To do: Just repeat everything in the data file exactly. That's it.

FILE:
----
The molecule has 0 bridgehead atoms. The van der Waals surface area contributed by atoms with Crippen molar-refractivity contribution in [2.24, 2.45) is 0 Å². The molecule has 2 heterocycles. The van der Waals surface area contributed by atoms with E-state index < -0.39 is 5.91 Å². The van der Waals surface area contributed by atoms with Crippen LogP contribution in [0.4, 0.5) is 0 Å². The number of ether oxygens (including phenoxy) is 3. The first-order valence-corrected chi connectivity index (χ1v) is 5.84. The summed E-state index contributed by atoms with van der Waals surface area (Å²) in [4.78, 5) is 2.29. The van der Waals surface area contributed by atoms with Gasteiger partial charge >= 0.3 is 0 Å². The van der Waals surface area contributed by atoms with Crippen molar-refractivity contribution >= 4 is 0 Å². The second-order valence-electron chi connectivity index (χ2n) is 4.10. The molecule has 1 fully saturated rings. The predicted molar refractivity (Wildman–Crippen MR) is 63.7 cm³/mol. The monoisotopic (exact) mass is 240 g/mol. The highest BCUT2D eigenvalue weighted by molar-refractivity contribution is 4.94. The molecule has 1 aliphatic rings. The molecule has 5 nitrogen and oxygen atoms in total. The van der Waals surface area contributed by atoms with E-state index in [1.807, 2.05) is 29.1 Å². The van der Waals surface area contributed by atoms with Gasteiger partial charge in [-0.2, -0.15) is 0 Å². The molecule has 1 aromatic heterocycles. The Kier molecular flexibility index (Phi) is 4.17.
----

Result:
The molecule has 0 bridgehead atoms. The van der Waals surface area contributed by atoms with Crippen molar-refractivity contribution in [2.24, 2.45) is 0 Å². The molecule has 2 heterocycles. The van der Waals surface area contributed by atoms with E-state index < -0.39 is 5.91 Å². The van der Waals surface area contributed by atoms with Crippen LogP contribution in [0.4, 0.5) is 0 Å². The number of ether oxygens (including phenoxy) is 3. The first-order valence-corrected chi connectivity index (χ1v) is 5.84. The summed E-state index contributed by atoms with van der Waals surface area (Å²) in [4.78, 5) is 2.29. The van der Waals surface area contributed by atoms with Gasteiger partial charge >= 0.3 is 0 Å². The van der Waals surface area contributed by atoms with Crippen molar-refractivity contribution >= 4 is 0 Å². The second-order valence-electron chi connectivity index (χ2n) is 4.10. The molecule has 1 fully saturated rings. The predicted molar refractivity (Wildman–Crippen MR) is 63.7 cm³/mol. The monoisotopic (exact) mass is 240 g/mol. The highest BCUT2D eigenvalue weighted by molar-refractivity contribution is 4.94. The molecule has 1 aliphatic rings. The molecule has 5 nitrogen and oxygen atoms in total. The van der Waals surface area contributed by atoms with E-state index in [1.807, 2.05) is 29.1 Å². The van der Waals surface area contributed by atoms with Gasteiger partial charge in [-0.2, -0.15) is 0 Å². The molecule has 1 aromatic heterocycles. The Kier molecular flexibility index (Phi) is 4.17.